PORT OF SPAIN, Trinidad and Tobago, June 29, (CMC) – The Law Association of Trinidad and Tobago (LATT) says it does not support the moves by the Keith Rowley administration to extend, by another two years, the Bail (Amendment) Act and the Anti-Gang Act 2011.
Parliament is now debating the legislation that the government the government said is necessary, in order to allow the police to deal with the escalating crime situation here.
The bills first gained parliamentary approval during the tenure of the Kamla Persad Bissessar-led coalition, the People’s Partnership administration. But the opposition has said it wants to hold talks with the government before agreeing to any extension on the legislation.
In a two-page statement, LATT President, Reginald Armour, said “in the discharge of its mandate to protect and assist the public in Trinidad and Tobago in all matters relating to the law, including to promote, maintain and support the administration of justice and the rule of law, the Law Association of Trinidad and Tobago has maintained a clear and consistent position on the bail and anti-gang legislation.”
He said that in April 2015, the association had advised then Attorney General, Garvin Nicholas, that “given the constitutional guarantees of reasonable bail, coupled with the presumption of innocence and the right to be brought, promptly, before an appropriate judicial authority, the association considered the proposed legislation then, to be a disproportionate measure”.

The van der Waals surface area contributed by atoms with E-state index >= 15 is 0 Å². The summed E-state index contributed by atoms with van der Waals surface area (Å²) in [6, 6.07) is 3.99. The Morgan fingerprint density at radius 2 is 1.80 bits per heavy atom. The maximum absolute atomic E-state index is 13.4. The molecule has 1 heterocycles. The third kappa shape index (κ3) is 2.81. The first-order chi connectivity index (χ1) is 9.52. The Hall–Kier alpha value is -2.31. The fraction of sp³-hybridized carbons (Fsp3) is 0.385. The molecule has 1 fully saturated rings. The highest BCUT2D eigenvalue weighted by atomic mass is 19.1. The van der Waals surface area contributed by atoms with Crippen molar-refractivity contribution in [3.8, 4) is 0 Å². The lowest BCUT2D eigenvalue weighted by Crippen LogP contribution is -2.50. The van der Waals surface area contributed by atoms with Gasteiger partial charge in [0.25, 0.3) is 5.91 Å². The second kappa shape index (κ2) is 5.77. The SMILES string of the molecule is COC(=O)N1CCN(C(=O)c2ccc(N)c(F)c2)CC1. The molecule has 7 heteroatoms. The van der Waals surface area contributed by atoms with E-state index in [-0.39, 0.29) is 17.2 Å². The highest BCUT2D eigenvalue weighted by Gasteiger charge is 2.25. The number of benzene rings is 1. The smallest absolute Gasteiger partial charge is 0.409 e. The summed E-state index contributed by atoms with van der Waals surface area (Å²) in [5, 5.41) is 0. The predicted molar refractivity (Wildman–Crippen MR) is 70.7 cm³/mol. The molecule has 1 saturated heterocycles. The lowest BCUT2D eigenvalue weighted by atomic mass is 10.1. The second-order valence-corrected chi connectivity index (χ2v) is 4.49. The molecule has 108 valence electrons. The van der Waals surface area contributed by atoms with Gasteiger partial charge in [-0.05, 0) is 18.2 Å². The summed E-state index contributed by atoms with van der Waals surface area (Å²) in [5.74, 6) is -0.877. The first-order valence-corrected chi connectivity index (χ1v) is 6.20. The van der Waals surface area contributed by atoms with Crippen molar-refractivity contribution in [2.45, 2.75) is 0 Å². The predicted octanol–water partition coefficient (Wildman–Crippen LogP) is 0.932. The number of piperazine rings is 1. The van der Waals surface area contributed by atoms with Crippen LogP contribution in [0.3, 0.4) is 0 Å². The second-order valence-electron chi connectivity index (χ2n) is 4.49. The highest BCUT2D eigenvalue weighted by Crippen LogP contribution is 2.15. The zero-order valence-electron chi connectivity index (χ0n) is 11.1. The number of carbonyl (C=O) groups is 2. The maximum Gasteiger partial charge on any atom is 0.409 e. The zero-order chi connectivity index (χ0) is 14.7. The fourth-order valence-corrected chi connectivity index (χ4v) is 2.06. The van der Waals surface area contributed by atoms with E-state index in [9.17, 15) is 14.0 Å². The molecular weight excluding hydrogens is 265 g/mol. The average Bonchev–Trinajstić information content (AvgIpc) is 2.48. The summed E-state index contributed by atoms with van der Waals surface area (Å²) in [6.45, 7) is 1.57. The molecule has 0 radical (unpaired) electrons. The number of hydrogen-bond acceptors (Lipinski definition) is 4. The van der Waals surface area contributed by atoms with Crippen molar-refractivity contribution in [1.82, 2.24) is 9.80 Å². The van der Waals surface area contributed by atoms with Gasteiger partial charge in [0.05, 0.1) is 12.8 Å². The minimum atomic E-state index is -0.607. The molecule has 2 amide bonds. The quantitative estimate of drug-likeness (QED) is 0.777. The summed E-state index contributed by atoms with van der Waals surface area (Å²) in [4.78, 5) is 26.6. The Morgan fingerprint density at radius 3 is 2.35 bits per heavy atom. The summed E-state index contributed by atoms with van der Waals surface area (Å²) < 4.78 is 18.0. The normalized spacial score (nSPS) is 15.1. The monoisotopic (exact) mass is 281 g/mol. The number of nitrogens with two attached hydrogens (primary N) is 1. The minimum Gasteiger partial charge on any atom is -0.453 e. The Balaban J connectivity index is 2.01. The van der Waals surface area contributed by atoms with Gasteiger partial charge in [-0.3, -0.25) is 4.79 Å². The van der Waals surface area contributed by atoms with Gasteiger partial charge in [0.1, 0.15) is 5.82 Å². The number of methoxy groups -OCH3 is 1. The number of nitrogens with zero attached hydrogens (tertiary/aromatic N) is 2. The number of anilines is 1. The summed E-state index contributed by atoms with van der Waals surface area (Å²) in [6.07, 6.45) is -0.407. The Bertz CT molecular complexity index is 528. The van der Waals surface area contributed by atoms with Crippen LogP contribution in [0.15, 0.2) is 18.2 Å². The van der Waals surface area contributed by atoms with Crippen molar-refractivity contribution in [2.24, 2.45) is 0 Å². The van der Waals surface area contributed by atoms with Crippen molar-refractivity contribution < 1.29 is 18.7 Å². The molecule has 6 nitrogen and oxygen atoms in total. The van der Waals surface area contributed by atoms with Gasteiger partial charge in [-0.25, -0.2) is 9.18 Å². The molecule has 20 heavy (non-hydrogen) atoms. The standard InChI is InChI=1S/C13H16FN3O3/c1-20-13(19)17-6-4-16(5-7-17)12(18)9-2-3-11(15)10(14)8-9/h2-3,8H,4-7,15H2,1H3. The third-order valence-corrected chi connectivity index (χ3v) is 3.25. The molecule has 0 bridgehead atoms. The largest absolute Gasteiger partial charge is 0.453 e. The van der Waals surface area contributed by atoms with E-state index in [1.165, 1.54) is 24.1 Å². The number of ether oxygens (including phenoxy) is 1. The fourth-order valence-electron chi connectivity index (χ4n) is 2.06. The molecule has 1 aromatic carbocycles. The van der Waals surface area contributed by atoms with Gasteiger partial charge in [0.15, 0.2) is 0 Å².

Armour said the association stated even then, that in the face of firearms and firearms-related offences, the 2015 amendments to the Bail Act amounted to a denial of a person’s constitutional rights.
“The Law Association called then, for the repeal of the bail legislation,” he said.
The LATT said that in a June 17 letter to Attorney General, Faris Al-Rawi, it indicated that it did not support either of the two bills being continued as law.
According to LATT, since their initial introduction, neither piece of legislation has acted as a deterrent to the commission of serious crime, nor has there been any explanation, nor statistics, presented to show that either piece of legislation has, in essence, reduced the crime rate.
It said that the pre-trial detention of persons without bail for a period of 120 days is not reasonably justifiable in a society that has proper respect for the rights and freedoms of the individual, given the unarguable inability of the criminal justice system to process those who are incarcerated under this legislation, within a reasonable time.
“In the association’s view, that incarceration, therefore, amounts to a breach of the right to liberty without due process. Bail is now punitive in nature as opposed to securing the attendance of the accused at court.
“In fact, the legislation, whose life would be extended under the proposed amendments, has significantly increased the number of persons on remand. The conditions on remand where these accused are kept, are acknowledged to be deplorable and have been judicially described as “barbaric” and “inhumane.”
The LATT said that the significant deficiencies of the forensic system, resulting in unreasonable delay in forensic testing, means that persons are unlikely to have matters involving the use of a firearm, heard within a minimum of two to three years.
“There are no safeguards against malfeasance by police officers, in a situation in which the mere mention by a police complainant of suspicion of possession of a firearm (or something resembling a firearm) invokes the no bail provisions.”